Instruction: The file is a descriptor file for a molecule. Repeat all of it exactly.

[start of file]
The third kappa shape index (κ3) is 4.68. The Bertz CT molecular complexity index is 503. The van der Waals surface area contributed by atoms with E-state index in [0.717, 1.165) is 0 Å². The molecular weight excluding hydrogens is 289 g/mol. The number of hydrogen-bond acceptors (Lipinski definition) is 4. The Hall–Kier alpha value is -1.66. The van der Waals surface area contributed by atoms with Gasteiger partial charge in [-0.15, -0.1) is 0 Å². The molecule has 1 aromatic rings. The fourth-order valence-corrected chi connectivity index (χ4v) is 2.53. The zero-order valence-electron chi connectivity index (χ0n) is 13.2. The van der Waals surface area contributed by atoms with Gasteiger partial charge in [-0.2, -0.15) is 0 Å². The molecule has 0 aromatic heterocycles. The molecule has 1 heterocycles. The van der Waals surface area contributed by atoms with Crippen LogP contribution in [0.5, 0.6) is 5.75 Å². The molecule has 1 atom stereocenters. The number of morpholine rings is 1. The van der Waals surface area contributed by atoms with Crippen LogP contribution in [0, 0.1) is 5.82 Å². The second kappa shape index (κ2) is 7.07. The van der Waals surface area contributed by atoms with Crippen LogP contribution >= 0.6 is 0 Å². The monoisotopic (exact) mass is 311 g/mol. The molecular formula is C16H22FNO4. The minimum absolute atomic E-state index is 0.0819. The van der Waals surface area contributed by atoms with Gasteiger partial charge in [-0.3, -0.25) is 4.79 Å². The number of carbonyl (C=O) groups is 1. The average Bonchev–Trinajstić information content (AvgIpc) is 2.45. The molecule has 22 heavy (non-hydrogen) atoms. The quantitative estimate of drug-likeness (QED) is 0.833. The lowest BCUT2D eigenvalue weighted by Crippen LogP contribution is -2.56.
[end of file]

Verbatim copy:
The third kappa shape index (κ3) is 4.68. The Bertz CT molecular complexity index is 503. The van der Waals surface area contributed by atoms with E-state index in [0.717, 1.165) is 0 Å². The molecular weight excluding hydrogens is 289 g/mol. The number of hydrogen-bond acceptors (Lipinski definition) is 4. The Hall–Kier alpha value is -1.66. The van der Waals surface area contributed by atoms with Gasteiger partial charge in [-0.15, -0.1) is 0 Å². The molecule has 1 aromatic rings. The fourth-order valence-corrected chi connectivity index (χ4v) is 2.53. The zero-order valence-electron chi connectivity index (χ0n) is 13.2. The van der Waals surface area contributed by atoms with Gasteiger partial charge in [-0.2, -0.15) is 0 Å². The molecule has 0 aromatic heterocycles. The molecule has 1 heterocycles. The van der Waals surface area contributed by atoms with Crippen LogP contribution in [0.5, 0.6) is 5.75 Å². The molecule has 1 atom stereocenters. The number of morpholine rings is 1. The van der Waals surface area contributed by atoms with Crippen LogP contribution in [0, 0.1) is 5.82 Å². The second kappa shape index (κ2) is 7.07. The van der Waals surface area contributed by atoms with Crippen LogP contribution >= 0.6 is 0 Å². The monoisotopic (exact) mass is 311 g/mol. The molecular formula is C16H22FNO4. The minimum absolute atomic E-state index is 0.0819. The van der Waals surface area contributed by atoms with Gasteiger partial charge in [-0.3, -0.25) is 4.79 Å². The number of carbonyl (C=O) groups is 1. The average Bonchev–Trinajstić information content (AvgIpc) is 2.45. The molecule has 22 heavy (non-hydrogen) atoms. The quantitative estimate of drug-likeness (QED) is 0.833. The lowest BCUT2D eigenvalue weighted by Crippen LogP contribution is -2.56.